Referring to FIG. 3, the 2nd dog prototype wavelet 32 labeled with scale and delay to generate a wavelet basis results in contracted 2nd doG wavelets 44 at small scale and dilated 2nd dog wavelets 46 at large scale on a scale axis. Likewise, at each scale, low delay replicas of the 2nd dog appear at early times 48 and large delay replicas appear at later times 50 on a delay axis. Despite the contraction, dilation, or delay, the labeled wavelets 44, 46, 48, and 50 all maintain the constant, selfsimilar shape of the 2nd dog prototype 32. FIG. 3 shows only a few example wavelets from a wavelet basis; in actual implementation, the number of wavelets in the basis will equal or exceed the number of data in the input sequence x(t). While the wavelet prototypes are subject to an aforementioned admissibility condition, the permissible step sizes in scale αand delay τ implemented by the wavelet basis generation means 40 and thus the allowed indices α and τ in h.sub.α,τ (t)=(1/√a))h((tτ)/α) must satisfy a frame condition which depends on the prototype wavelet h(t) selected.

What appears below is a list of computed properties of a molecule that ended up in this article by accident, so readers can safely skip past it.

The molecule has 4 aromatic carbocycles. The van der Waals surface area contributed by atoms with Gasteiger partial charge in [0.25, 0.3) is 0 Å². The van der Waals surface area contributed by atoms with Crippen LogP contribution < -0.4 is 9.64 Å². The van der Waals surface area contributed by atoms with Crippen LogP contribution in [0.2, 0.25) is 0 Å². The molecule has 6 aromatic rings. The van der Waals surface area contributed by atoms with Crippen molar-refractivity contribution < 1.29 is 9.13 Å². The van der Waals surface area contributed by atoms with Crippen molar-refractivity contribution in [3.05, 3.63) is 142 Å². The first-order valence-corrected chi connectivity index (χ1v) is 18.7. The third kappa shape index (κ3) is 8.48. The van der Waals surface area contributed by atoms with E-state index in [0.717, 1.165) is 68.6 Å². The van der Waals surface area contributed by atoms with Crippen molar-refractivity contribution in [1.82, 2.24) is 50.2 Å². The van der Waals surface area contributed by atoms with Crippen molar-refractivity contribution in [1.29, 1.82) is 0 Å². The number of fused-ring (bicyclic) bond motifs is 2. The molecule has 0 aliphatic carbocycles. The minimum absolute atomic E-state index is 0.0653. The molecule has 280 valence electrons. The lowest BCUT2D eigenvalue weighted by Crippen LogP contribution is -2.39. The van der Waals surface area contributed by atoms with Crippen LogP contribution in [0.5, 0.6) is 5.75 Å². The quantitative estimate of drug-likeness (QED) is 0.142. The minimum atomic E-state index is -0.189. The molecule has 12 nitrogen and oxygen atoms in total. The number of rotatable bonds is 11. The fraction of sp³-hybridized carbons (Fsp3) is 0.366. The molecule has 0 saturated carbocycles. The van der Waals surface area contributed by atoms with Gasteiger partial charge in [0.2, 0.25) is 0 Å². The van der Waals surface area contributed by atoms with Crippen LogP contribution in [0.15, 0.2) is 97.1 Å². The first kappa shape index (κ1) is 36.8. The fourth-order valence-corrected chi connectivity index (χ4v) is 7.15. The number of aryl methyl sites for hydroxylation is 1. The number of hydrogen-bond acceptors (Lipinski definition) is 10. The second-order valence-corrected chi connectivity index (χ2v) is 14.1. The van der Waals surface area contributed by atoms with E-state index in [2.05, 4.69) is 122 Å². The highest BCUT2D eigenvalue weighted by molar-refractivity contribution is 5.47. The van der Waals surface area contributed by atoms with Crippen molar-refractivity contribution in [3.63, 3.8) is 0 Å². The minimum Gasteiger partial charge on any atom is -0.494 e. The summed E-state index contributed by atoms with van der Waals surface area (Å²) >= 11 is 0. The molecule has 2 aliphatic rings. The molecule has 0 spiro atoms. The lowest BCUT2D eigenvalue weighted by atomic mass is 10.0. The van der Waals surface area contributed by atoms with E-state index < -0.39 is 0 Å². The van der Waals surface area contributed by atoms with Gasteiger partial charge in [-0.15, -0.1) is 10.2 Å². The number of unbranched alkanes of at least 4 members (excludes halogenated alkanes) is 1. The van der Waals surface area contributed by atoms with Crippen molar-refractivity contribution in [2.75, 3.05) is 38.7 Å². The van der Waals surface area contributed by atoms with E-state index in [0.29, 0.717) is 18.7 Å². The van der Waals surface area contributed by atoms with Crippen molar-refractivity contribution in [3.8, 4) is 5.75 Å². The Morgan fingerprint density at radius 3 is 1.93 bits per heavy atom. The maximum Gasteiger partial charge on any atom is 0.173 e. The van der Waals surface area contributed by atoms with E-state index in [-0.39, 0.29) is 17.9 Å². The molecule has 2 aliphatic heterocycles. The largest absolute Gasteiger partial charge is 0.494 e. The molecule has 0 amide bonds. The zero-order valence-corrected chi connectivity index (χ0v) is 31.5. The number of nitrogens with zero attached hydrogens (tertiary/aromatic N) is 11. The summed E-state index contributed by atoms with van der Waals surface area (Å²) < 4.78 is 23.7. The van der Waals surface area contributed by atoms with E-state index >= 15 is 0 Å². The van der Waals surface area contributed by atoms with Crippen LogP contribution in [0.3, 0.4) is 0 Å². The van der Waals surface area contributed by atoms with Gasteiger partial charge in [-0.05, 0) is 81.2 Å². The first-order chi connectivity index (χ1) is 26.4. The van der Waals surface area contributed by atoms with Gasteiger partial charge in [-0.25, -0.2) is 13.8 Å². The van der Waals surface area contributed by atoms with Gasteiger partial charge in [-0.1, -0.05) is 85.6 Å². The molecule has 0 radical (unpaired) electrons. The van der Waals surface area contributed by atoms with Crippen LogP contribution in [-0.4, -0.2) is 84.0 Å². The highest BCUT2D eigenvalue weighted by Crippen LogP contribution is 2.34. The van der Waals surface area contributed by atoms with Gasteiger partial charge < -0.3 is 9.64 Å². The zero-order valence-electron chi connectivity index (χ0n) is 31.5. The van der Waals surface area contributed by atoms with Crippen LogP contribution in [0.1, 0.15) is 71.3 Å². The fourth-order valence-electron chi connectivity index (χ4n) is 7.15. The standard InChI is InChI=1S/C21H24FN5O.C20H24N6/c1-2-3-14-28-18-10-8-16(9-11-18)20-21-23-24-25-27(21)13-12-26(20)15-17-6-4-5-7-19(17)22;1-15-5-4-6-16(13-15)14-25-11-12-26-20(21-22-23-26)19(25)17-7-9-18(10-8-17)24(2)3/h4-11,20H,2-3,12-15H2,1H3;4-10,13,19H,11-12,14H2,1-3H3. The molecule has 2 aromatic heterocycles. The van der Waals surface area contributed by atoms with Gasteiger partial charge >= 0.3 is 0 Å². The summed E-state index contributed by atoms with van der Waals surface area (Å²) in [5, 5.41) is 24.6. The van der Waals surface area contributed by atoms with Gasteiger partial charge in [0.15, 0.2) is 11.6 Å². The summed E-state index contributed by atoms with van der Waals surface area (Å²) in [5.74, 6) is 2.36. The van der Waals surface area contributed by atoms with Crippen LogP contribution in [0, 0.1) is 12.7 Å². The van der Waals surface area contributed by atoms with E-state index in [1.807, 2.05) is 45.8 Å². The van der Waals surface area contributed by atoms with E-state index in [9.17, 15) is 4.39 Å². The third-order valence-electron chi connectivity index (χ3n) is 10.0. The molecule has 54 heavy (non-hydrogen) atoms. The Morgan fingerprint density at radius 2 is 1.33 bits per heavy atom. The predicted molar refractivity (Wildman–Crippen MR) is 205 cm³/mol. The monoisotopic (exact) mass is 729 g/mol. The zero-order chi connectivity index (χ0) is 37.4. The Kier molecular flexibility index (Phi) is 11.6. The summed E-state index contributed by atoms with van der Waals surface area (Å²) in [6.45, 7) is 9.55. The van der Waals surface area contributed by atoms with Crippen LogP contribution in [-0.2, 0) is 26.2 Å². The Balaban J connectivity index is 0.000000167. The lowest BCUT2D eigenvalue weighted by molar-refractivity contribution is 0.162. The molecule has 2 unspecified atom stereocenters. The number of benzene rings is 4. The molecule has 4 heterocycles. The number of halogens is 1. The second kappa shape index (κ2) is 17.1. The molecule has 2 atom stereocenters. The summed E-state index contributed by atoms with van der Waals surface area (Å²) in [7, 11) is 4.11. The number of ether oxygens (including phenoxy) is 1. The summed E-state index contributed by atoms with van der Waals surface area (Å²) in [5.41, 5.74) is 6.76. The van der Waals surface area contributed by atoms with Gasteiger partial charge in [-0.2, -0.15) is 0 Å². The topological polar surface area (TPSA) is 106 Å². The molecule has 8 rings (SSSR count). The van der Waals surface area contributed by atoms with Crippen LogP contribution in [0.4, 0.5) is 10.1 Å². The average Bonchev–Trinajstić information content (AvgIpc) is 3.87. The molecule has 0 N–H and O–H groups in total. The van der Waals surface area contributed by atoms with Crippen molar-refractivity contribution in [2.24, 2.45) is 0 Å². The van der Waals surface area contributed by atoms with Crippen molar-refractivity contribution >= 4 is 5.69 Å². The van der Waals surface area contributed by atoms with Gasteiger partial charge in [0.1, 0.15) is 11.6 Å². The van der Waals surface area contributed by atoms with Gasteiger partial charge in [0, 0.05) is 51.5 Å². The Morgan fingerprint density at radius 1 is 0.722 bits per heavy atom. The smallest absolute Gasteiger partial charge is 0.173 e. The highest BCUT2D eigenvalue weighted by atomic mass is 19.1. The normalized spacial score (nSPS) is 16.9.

The wavelet basis generation means 40 employs a limited number of input vectors of training data x_{i} (t) in order to determine an appropriate prototype wavelet and then to generate the corresponding labeled basis of wavelets. This is an initialization procedure or a calibration of the classifier; once the training data have been analyzed by wavelet basis generation means 40 and a wavelet basis determined, the wavelet basis is set for future processing of data. New incoming, nontraining vectors of data x_{k} (t) bypass the wavelet basis generation means 40, as shown in FIG. 1, and are input to the general wavelet transform means 99 and from there proceed to classification in the wavelet domain.